Which would I rather have, time or money? Time! More time to tat, of course. Just yesterday I planned to sit on the porch, read, tat and sip chai iced tea. Instead I spent a couple of hours on the feather bed cowering under the covers enduring another lightning storm. So I tried again today but now the bees are all over the porch as the petunia is blooming and the bright orange of the canna lily blossoms sent out a siren's scent tempting them to linger. So no tatting on the porch today.
I came into the office and picked up the first tatting book on the pile in the corner. (I've been organizing my tatting reference library by language and then by author. I have lined up over 50 magazine style book holders and had to open another pack of 50 and still the pile of books to be labeled never lessens.) The book was a collection of the patterns by Eleonore Endrucks-Leichtenstern for which the tatters in the Online Tatting Class had been making new samples to illustrate and to modernize the patterns.
I flipped trough a few pages of the book and paused at #28. Not a large doily nor complicated, but my eyes caught sight of the many dotted lines leading from the center out to the edge. Eleonore had designed the doily to be tatted without cutting the thread! But... there were no split rings, no split chains, just doubles of the chain to return along the path just tatted to exit. For the time that was quite acceptable but we can do better today.
Using two shuttles, one shuttle and ball or needle and ball thread, begin in the center with a round ring and climb out to the next round.
1. R 2, (- 2) x7, 2 clr, mock picot for the 8th picot
2. CH 3 - 3 + (shuttle lock join to the next free standing picot) and continue around until the last chain
3. CH 3, split chain, anchor thread to the climb out picot and cover it with wrapped ds back to the spot where the chain ended. Secure chain and climb out with another mock picot into the next round of all chains.
4. CH 6 - 6 - 6 + (shuttle lock join to the center picot of previous round 3 chains)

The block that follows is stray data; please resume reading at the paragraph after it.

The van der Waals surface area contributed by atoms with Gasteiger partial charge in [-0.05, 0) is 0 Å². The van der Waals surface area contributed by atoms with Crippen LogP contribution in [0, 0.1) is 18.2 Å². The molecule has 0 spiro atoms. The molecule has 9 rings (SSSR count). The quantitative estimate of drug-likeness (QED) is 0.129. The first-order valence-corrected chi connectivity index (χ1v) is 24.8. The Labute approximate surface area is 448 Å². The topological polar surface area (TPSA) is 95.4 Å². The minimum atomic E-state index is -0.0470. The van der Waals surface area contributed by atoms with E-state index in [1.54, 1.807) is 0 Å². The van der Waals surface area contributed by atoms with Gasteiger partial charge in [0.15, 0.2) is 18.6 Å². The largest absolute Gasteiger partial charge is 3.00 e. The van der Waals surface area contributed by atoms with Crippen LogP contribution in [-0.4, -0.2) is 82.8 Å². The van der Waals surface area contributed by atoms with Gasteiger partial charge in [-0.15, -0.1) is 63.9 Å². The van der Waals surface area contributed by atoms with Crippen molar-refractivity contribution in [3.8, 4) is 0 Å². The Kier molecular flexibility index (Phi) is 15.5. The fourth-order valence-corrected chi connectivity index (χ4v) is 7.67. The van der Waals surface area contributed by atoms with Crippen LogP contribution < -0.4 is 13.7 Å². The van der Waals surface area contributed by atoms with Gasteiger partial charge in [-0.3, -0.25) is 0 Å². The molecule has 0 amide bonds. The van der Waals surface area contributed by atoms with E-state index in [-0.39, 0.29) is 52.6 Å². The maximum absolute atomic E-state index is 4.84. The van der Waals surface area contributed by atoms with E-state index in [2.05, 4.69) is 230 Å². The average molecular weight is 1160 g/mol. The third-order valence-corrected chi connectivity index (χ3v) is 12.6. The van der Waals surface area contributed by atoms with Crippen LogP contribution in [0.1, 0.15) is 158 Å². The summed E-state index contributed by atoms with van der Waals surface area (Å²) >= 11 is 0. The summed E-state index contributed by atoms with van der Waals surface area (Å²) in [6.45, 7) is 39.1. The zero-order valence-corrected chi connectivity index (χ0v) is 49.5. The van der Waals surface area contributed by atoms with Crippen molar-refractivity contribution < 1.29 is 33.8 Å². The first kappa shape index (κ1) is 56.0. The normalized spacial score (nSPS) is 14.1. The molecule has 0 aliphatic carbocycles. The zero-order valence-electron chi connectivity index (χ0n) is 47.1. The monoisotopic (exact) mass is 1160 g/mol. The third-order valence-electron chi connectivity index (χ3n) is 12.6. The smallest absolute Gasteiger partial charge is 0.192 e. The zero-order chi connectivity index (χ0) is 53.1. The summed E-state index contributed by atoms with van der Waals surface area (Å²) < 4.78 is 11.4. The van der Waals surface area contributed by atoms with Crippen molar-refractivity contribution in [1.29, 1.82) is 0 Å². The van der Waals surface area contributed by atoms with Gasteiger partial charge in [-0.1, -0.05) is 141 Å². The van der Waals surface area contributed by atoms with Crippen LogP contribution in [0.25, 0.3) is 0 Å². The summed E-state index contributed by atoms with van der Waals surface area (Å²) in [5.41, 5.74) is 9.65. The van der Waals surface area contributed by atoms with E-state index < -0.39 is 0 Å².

Continue around until the last chain. Stop at the last picot and make another split chain by anchoring the thread to the climb out picot and wrap 6 ds over the bare thread of the shuttles back to the last picot made. Climb out into the next round
5. CH 3 + (join to the first picot on the chain below) 6 + (join to the second picot on the same chain)
Repeat around until the last chain, + (shuttle lock join to previous climb out picot, mock picot into the next round.
6. On this round there are two floating rings on every other chain segment. Climb out and then CH 4 DNRW
*Using shuttle 2 R 6 - 6 - 6 - 6 clr. DNRW Leave no space.
R 6 + (join to last picot of previous ring) 6 - 6 - 6 clr DNRW
CH 4 + (join in the same place as previous round), 4 + (join in the same place as previous round) CH 4 DNRW
Repeat from * and cont. around. If desired the last segment may be worked with split rings and split chains but for convenience, secure ends and restart.
For ease of work, turn the doily over and tat the first small ring. Using RODS for the all front/back side look
R 6 + (join between the two rings of previous round) 6 clr. rw
CH 4 + (join to side picot of large ring)
CH 3 - 3 - 3 - 3 - 3 - 3 + (join to side picot of next large ring)
CH 4 rw, R 6 + (join between the two rings of previous round) 6 clr. rw
CH 4 + (join to side picot of next large ring)
Continue in like manner until the last chain. Make the last picot and then use a split chain for the last 3 ds, join,and return to that spot to climb out. For ease of work rw after split chain is complete.
*R 5 - 5 clr DNRW CH 3 + (shuttle lock join to next free picot on chain for previous round), for a total of 5 rings. CH 8 and repeat until the last chain. Do not tat the last small ring, instead make the split chain of 8 ds and return to climb out through the last small ring which is tatted as a split ring.
CH 6 + (join to ring below), ( 4 + (join to ring below)) x4, 6, and continue around.
Climb out into the last round where the previous round started.
CH 3 between each join or picot.
Here's the latest article from the Tatting site at BellaOnline.com.
Boutonniere French, undated, saved by the Antique Pattern Library. For those who are thinking about teaching or who like to tat vintage patterns, this little pattern is a great teaching lesson. (Errors in translation are the editor's.)
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Georgia Seitz, Tatting Editor http://tatting.bellaonline.com One of hundreds of sites at BellaOnline.com